During our visit, Oxana stated that she was planning to return to Kiev with all the children the next Saturday. Thankfully, God had spared their new home from the bombings and shelling. Her sister, Leah, was to join her to help with the children. Unfortunately, the day after our visit, Oxana sent word that Leah had died during the night unexpectedly from a blood clot. A month earlier, Leah had fractured her femur and was confined to a month of bedrest. This treatment plan was likely the cause of death. Naturally, Leah, her parents and Leah's daughter were devastated and heartbroken. Their return to Kiev was postponed indefinitely, but her work continues!
Having been able to witness firsthand the senseless death, devastation and destruction of innocent civilians' lives, I now understand fully that while the images on the news are heartbreaking, one will never understand the true sorrow of this evil without having seen it in person. To see a large, multi-story apartment complex bombed, destroying an entire section of the building and killing 79 people was horrible. Finding a shoe here, a hat there, shattered walls decimated, with a stove and kitchen table way over there and a washing machine demolished over here makes it far too real. Imagine innocent people just living there, going through their normal daily routines, then BOOM and they're gone. Our thoughts turned immediately to the seemingly insurmountable task of rebuilding and returning to some type of "normalcy". This probably won't happen during my lifetime, but I pray that it can and will happen in God's time.
Through all of this, a bright spot of hope - Happy Home! Happy Home is supported financially by DMI. It is a blessing for these mentally and/or physically challenged children. Please consider helping them by donating to DMI and earmark your donation forHappy Home. It will mean so much to them and I know it will be a blessing to you.
Diane Simms, BSN RN
DMI Medical Director
Annual Delegates Meeting October 1, 2022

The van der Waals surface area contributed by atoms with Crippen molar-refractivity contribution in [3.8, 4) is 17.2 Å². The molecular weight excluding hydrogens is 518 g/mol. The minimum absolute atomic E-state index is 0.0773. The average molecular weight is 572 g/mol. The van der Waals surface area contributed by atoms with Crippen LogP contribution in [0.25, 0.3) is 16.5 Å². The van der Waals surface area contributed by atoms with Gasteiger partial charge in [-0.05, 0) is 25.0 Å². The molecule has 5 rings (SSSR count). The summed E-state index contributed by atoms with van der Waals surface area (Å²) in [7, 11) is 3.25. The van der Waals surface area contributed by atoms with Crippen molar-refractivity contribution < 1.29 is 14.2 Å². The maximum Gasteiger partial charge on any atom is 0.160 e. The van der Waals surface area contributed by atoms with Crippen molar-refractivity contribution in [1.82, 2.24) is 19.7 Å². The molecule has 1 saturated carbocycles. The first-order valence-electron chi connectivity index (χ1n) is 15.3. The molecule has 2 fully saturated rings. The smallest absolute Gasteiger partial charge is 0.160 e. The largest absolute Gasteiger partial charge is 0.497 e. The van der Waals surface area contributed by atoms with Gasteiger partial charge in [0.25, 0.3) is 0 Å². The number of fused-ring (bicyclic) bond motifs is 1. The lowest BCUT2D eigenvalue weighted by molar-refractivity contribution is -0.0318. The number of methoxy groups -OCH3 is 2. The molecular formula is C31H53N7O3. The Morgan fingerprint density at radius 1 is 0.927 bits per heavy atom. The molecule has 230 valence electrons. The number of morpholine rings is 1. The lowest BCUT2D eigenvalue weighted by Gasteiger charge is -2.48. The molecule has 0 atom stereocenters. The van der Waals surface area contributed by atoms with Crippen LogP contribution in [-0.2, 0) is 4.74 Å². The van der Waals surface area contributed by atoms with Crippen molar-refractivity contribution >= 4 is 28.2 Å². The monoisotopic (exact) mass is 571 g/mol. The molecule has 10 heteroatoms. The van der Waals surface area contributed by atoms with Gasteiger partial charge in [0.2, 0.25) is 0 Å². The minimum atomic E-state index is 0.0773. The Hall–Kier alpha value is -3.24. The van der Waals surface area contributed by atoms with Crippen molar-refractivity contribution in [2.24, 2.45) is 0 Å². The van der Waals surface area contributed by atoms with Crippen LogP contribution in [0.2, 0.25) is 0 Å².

Below is an email message I received today from Andrey Malov in Zhytomyr, Ukraine. He is brother of Sasha Malov. Many of you know Sasha from his visits to the U.S. over the years. Sasha lives near Kiev and is still there with his family.
In the photo on the left you can see Andrey with a communion set on the table beside him. When the Plant City (FL) Primitive Baptist Church closed, I was given this communion set.
I gave it to Andrey when he and Sasha were here for a visit. Andrey was living in Makeyevka at the time and used the set in the church he pastored there. He had to flee in 2014 when Russia invaded that part of Ukraine. He uses the set now in Zhytomyr, where he pastors.
The other photo is the brother from Sumy region mentioned in Andrey’s email below. He has supplies loaded to take back to his region.We ask continued prayers for all our Ukrainian brothers and sisters.
We cried together with the young Christian girl Veronica (20 years old), whose father died and she became a full orphan in this world. Without relatives and in the house in which the hurricane blew the roof off. God blessed us with participation in her need - not only with finances, but also with the fact that other churches and people not only helped to make repairs in her house, but also accepted this girl into their hearts.
We cried together with Pastor Igor Syrbu, a refugee from the Luhansk region, now serving in a small church in the Kiev region. God took his wife, Nadia, to Himself, and Igor was left in a city that was still unfamiliar to him and his children, with huge debts for their new housing that is still under construction, living in the basement, and without his beloved wife.
Winter Help Project:
Over a number of years, in September, we begin our blessed Winter Help program. Through this program, we would like to show God's mercy and care for the neediest people. These are people who, for various reasons, cannot make ends meet, especially in the autumn and winter period.
This is the time when various diseases are aggravated, and money is needed for medical treatment; the time when firewood and coal is needed to warm a house; time when food prices go up.
There is a huge number of people who are not able to take care of themselves such as old people, widows, people with disabilities, orphans, internally displaced persons, homeless people, etc.
Our ministry to such people is not only to provide finances, purchase food, firewood, diapers and other necessary things, but also to come to such people, pray, take their hands in our hands. The goal is to show that they are not forgotten and not abandoned by God and people.
The average cost of assistance per family is about $120 as a one-time assistance. Some people or families get more help, some get less, depending on the specific situation.